To What Elements of Attempted DUII Does the Mental State Apply?
Lots of weird cases and opinions out of the COA today. Come back later today for Alex’s summaries. Very much worth your time. I’ll have some comments later about the equal privileges case, but right now, I just want to say something about Attempted DUII, which the COA told us once again does in fact exist.
“Attempt” crimes require an intentional mental state. So, at a minimum, the defendant must intend to drive, in order to be guilty of Attempted DUII. But must he intend to be intoxicated?
In other words, can a defendant get a judgment of acquittal if the state can only prove he knew he was intoxicated, or can’t even prove that? There is a fantastic case called St v. Moreno which really highlights the difference between knowing and intent. The facts of Moreno are of course quite different than those of an attempted DUII, but the opinion serves to highlight that the difference between knowledge and intent is not just rhetorical, and that there are times the trial court needs to acquit when the state has only proven knowledge. (In today’s case, incidentally, the defendant wasn’t convicted of attempted DUII — it served only to provide PC to arrest — so a judgment of acquittal wasn’t relevant.)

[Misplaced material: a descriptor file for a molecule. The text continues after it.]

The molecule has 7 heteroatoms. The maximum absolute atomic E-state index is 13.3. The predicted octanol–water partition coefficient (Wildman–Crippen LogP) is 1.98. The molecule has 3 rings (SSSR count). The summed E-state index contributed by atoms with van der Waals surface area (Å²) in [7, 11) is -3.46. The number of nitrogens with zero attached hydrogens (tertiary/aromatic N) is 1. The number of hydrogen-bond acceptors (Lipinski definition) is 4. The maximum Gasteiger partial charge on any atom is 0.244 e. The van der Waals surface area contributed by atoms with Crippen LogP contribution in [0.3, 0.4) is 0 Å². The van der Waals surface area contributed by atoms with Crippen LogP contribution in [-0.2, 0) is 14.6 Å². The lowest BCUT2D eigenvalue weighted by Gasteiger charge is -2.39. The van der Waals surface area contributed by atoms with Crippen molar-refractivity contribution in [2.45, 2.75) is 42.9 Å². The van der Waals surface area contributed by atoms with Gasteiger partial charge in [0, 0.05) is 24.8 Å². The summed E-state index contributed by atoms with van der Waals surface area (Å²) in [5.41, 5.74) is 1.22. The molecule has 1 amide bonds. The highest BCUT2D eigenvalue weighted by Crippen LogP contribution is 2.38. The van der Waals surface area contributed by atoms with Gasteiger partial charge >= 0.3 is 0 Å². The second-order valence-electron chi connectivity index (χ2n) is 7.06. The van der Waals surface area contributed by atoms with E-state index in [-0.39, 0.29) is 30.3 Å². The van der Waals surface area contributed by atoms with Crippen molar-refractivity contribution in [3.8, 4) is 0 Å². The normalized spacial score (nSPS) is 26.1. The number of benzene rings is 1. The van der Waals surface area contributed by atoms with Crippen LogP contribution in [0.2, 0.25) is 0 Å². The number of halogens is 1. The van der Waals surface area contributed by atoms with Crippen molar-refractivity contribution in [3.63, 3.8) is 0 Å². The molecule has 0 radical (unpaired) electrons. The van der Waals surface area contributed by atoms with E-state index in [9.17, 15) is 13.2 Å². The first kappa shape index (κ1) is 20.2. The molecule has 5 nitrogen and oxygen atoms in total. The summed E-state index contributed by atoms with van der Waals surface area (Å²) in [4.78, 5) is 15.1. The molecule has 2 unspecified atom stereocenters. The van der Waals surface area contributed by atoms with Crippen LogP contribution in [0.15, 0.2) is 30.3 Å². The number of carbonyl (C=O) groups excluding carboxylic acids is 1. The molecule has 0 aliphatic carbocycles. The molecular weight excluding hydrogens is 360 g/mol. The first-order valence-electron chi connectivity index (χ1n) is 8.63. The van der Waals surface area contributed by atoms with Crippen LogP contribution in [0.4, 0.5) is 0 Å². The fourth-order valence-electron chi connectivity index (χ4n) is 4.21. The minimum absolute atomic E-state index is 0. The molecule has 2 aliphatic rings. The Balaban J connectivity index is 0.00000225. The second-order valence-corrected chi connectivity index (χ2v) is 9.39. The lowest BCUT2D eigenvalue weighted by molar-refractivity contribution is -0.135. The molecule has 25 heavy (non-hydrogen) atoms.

What’s an example of a defendant who intends to drive intoxicated? “Hey Johnny, I bet I can get totally wasted and still beat you in drag race around the block.”
That’s an extreme example, but what other kind of scenario would involve a defendant who intended to drive intoxicated? A driver may know he’s intoxicated when he’s driving, but that’s not his purpose.
Anyway, the state might argue that the mental state of intent doesn’t apply to intoxication. Maybe they’re right, and I won’t get into all arguments pro and con here, since we can expect the Oregon Supreme Court to weigh in soon enough on mental states, elements and crimes outside the criminal code (opinion pending in State v. Rainoldi).
But if you get a client who is actually charged with attempted DUII, be prepared to make this argument. If intent does apply to intoxication, it may be a nearly impossible hurdle for the state to meet.